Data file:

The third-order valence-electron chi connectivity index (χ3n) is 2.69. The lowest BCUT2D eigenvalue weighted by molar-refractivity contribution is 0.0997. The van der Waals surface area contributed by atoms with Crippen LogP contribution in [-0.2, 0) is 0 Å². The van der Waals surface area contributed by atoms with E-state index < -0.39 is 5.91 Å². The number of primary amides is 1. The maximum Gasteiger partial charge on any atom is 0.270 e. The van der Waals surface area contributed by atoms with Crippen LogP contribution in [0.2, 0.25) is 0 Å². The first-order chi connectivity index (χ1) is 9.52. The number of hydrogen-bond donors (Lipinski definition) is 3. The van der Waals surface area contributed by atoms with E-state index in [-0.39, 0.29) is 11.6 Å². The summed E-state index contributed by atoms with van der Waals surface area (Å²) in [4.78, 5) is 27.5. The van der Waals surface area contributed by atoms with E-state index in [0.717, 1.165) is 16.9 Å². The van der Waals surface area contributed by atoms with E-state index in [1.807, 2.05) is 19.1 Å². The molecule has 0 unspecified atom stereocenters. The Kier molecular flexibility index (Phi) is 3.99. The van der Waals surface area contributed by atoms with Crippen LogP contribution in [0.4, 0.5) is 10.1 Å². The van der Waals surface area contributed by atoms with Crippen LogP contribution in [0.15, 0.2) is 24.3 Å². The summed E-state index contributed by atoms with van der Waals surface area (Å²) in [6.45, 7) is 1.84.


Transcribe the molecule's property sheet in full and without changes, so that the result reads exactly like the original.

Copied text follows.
The third-order valence-electron chi connectivity index (χ3n) is 2.69. The lowest BCUT2D eigenvalue weighted by molar-refractivity contribution is 0.0997. The van der Waals surface area contributed by atoms with Crippen LogP contribution in [-0.2, 0) is 0 Å². The van der Waals surface area contributed by atoms with E-state index < -0.39 is 5.91 Å². The number of primary amides is 1. The maximum Gasteiger partial charge on any atom is 0.270 e. The van der Waals surface area contributed by atoms with Crippen LogP contribution in [0.2, 0.25) is 0 Å². The first-order chi connectivity index (χ1) is 9.52. The number of hydrogen-bond donors (Lipinski definition) is 3. The van der Waals surface area contributed by atoms with E-state index in [-0.39, 0.29) is 11.6 Å². The summed E-state index contributed by atoms with van der Waals surface area (Å²) in [4.78, 5) is 27.5. The van der Waals surface area contributed by atoms with E-state index in [0.717, 1.165) is 16.9 Å². The van der Waals surface area contributed by atoms with E-state index in [1.807, 2.05) is 19.1 Å². The molecule has 0 unspecified atom stereocenters. The Kier molecular flexibility index (Phi) is 3.99. The van der Waals surface area contributed by atoms with Crippen LogP contribution in [0.4, 0.5) is 10.1 Å². The van der Waals surface area contributed by atoms with Crippen LogP contribution in [0.15, 0.2) is 24.3 Å². The summed E-state index contributed by atoms with van der Waals surface area (Å²) in [6.45, 7) is 1.84.